Impulse Control Disorders Research Articles & Resources
What Are Impulse Control Disorders?
According to the DSM-V, the manual medical professionals use to diagnose mental health conditions, an individual with an impulse control disorder (ICD) is unable to “resist an impulse, temptation, or drive to perform an act that is harmful to the person or others.” (1)
These impulse-related behaviors can hinder daily life and make it difficult to comply with the law, perform well at work or school, and maintain relationships.
Examples of impulse control disorders include:
- Kleptomania: Urges to steal with no intention of resale, characterized by increased tension before the theft and a sense of relief after
- Intermittent explosive disorder: Extreme difficulty controlling aggression
- Conduct disorder: Repetitive disregard for social norms and lack of consideration for other people's rights
- Oppositional defiant disorder: Hostility and noncooperation with authority figure
- Pyromania: Fire setting for the sake of experiencing tension before setting the fire followed by a sense of relief afterward (2)
Impulse Control Disorders — In The News
WEDNESDAY, March 11, 2015 (HealthDay News) -- Boredom, frustration and impatience can trigger chronic skin-picking, nail-biting, hair-pulling and other repetitive behaviors in some people, a new study suggests.
The University of Montreal researchers conducted experiments with 24 people who had these types of behaviors and a "control group" of 24... Read More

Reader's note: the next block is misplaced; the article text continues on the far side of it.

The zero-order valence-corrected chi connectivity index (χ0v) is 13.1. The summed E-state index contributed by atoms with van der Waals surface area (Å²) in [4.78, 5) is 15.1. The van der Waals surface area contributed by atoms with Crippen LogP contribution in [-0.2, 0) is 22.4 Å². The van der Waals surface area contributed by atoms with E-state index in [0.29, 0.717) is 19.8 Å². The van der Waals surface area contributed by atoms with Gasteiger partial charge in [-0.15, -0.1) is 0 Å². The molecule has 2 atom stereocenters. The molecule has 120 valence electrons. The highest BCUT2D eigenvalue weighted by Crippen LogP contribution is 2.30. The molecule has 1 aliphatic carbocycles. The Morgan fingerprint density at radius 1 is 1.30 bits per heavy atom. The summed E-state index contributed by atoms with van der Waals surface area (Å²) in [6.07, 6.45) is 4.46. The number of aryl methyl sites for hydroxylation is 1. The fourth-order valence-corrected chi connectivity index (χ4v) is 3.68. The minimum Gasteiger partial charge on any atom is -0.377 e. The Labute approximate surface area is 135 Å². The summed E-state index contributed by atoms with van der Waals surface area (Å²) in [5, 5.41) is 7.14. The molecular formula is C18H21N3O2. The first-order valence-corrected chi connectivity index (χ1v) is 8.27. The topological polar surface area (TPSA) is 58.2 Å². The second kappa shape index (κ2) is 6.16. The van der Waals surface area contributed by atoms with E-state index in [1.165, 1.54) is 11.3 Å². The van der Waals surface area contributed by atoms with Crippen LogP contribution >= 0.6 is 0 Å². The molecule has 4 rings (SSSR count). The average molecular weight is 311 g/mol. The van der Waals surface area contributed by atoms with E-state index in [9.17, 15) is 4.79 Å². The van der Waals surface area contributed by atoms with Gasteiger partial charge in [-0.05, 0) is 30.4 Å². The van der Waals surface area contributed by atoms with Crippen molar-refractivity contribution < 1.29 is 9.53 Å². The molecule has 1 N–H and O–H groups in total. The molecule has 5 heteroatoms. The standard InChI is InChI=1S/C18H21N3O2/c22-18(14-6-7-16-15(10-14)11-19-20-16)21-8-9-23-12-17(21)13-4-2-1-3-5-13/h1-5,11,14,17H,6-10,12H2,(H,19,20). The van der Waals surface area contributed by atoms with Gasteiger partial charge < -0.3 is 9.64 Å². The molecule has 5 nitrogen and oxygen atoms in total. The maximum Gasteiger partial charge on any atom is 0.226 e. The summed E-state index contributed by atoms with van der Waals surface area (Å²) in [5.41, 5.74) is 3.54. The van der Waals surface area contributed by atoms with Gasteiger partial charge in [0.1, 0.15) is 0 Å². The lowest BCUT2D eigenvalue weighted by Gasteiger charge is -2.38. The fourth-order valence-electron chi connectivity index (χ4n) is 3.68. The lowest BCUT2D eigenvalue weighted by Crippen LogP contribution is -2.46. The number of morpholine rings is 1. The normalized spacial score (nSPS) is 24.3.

MONDAY, Oct. 20, 2014 (HealthDay News) -- Drugs commonly used to treat Parkinson's disease may raise the risk of so-called impulse control disorders, according to a new review.
These disorders include compulsive gambling, compulsive shopping and/or hypersexuality.
That increased risk was seen in a fresh review of a decade's... Read More
Related Questions & Answers
Video game addiction is an impulse control disorder. These types of disorders are characterized by the inability to resist temptation, urge or impulse that can potentially harm oneself or others... Read More
“A patient arrived in the office for his psychotherapy appointment. He was visibly agitated and when I asked him what happened he reported the following incident: He was driving... Read More
Compulsive or pathological buying, or monomania, is defined as frequent preoccupation with buying or impulses to buy that are experienced as irresistible, intrusive, and/or senseless. The buying behavior causes marked... Read More
What Causes Impulse Control Disorders?
Genetic, developmental, environmental, and neurological factors can all potentially contribute to the development of an ICD.
According to some researchers, there's a possible link between parents with certain disorders and children being diagnosed with an ICD, but it's unclear whether genes and brain chemistry or a stressful home life are more influential. Studies show that children with conduct disorder are more likely to have caregivers with a substance use disorder, antisocial personality disorder, attention deficit hyperactivity disorder, or schizophrenia. Often, guardians of kids with ODD have a mood disorder. (3)
Other risk factors include:
- Gender, with those assigned male at birth more prone to impulse control disorders than people assigned female at birth
- Chronic substance use
- Experiences of trauma, neglect, or abuse
- Exposure to aggression or violence
- Lack of structure at school and home
- Socioeconomic status (4)
Updates to diagnostic criteria between the DSM IV and DSM V saw some disorders reclassified from ICDs into other categories because they have different causes, symptoms, and risk factors. Those reclassified disorders include: (1) (5)
What Are the Symptoms of Impulse Control Disorders?
The primary symptoms of impulse control disorders differ from type to type: (6)
- Seeming calculated, manipulative, and unemotional
- Taking part in criminal activity
- Lying regularly
- Being destructive to items and property
Oppositional defiant disorder
- Having difficulty following rules or completing tasks
- Possessing an irritable and defiant disposition